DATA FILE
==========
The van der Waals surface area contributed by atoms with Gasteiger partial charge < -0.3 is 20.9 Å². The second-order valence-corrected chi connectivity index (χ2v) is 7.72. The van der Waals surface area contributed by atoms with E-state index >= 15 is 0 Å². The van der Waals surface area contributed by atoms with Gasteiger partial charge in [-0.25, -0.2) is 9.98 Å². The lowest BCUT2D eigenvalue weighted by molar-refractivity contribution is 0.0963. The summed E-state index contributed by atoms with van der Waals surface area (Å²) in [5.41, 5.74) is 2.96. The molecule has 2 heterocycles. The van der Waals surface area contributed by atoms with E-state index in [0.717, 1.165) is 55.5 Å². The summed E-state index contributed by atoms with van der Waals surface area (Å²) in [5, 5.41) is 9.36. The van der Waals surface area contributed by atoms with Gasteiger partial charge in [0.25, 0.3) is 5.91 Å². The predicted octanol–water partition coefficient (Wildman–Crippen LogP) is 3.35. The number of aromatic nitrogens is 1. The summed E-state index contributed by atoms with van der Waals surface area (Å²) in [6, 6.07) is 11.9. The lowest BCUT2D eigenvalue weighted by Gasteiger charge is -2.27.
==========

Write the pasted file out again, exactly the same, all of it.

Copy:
The van der Waals surface area contributed by atoms with Gasteiger partial charge < -0.3 is 20.9 Å². The second-order valence-corrected chi connectivity index (χ2v) is 7.72. The van der Waals surface area contributed by atoms with E-state index >= 15 is 0 Å². The van der Waals surface area contributed by atoms with Gasteiger partial charge in [-0.25, -0.2) is 9.98 Å². The lowest BCUT2D eigenvalue weighted by molar-refractivity contribution is 0.0963. The summed E-state index contributed by atoms with van der Waals surface area (Å²) in [5.41, 5.74) is 2.96. The molecule has 2 heterocycles. The van der Waals surface area contributed by atoms with E-state index in [0.717, 1.165) is 55.5 Å². The summed E-state index contributed by atoms with van der Waals surface area (Å²) in [5, 5.41) is 9.36. The van der Waals surface area contributed by atoms with Gasteiger partial charge in [0.25, 0.3) is 5.91 Å². The predicted octanol–water partition coefficient (Wildman–Crippen LogP) is 3.35. The number of aromatic nitrogens is 1. The summed E-state index contributed by atoms with van der Waals surface area (Å²) in [6, 6.07) is 11.9. The lowest BCUT2D eigenvalue weighted by Gasteiger charge is -2.27.